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In a study from Dartmouth, researchers found that controlling for all other factors, video games would be no better than tossing a coin at predicting violent behaviors. The study also found that there was a less than 1 percent increase in potentially aggressive behaviors among Asians, but nothing among Hispanics. This sounds insane to me, but I’m providing the link to it as proof:
Metaanalysis of the relationship between violent video game play and physical aggression over time
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This Dartmouth study concludes that there is a correlation between violent video games and physical aggression. Its author states:
“If your kids are playing these games, either these games are having a warping effect on right and wrong or they have a warped sense of right or wrong and that’s why they are attracted to these games.”
If that’s not high and mighty, I’m not sure what is. But Mr. Jay Hull deserves a fair hearing. After all, every technology appears to have long-lasting and unintended consequences — look at leaded gasoline for Pete’s sake.
First, video games are addictive. There are studies about how people can spend hours, days even, playing video games over and over again. Like other addictions, some have died from playing them:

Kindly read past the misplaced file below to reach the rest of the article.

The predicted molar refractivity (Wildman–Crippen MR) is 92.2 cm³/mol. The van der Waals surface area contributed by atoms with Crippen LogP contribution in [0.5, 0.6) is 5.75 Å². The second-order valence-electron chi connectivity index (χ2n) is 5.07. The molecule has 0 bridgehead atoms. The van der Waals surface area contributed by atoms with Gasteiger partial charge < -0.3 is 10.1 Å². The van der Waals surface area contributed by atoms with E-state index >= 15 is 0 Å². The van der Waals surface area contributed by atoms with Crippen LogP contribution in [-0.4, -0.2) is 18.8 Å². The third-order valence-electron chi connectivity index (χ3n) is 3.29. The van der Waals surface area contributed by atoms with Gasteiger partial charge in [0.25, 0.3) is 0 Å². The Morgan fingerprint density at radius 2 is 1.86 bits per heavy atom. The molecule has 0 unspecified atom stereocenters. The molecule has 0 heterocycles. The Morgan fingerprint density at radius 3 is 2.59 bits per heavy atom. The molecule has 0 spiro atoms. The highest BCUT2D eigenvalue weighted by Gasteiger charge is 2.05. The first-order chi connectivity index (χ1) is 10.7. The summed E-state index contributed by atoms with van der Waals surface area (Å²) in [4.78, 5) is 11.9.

There’s also truth in antisocial behaviors — for many video games are an escape from their realities. This, when overdone, could result in worse conditions in reality while escaping them for a virtual utopia.
Finally, video game playing can lead to inactivity, obesity and physical problems. Some have figured out ways to make game playing into an active, heart-pumping sport, but many sit on the couch and eat junk food while playing for hours.
This last point, though, isn’t particularly different from watching television. And, many studies also show that video games do something more than simply ingesting content for hours on end. Studies have showed that video games can improve coordination, problem-solving skills, memory, and on and on.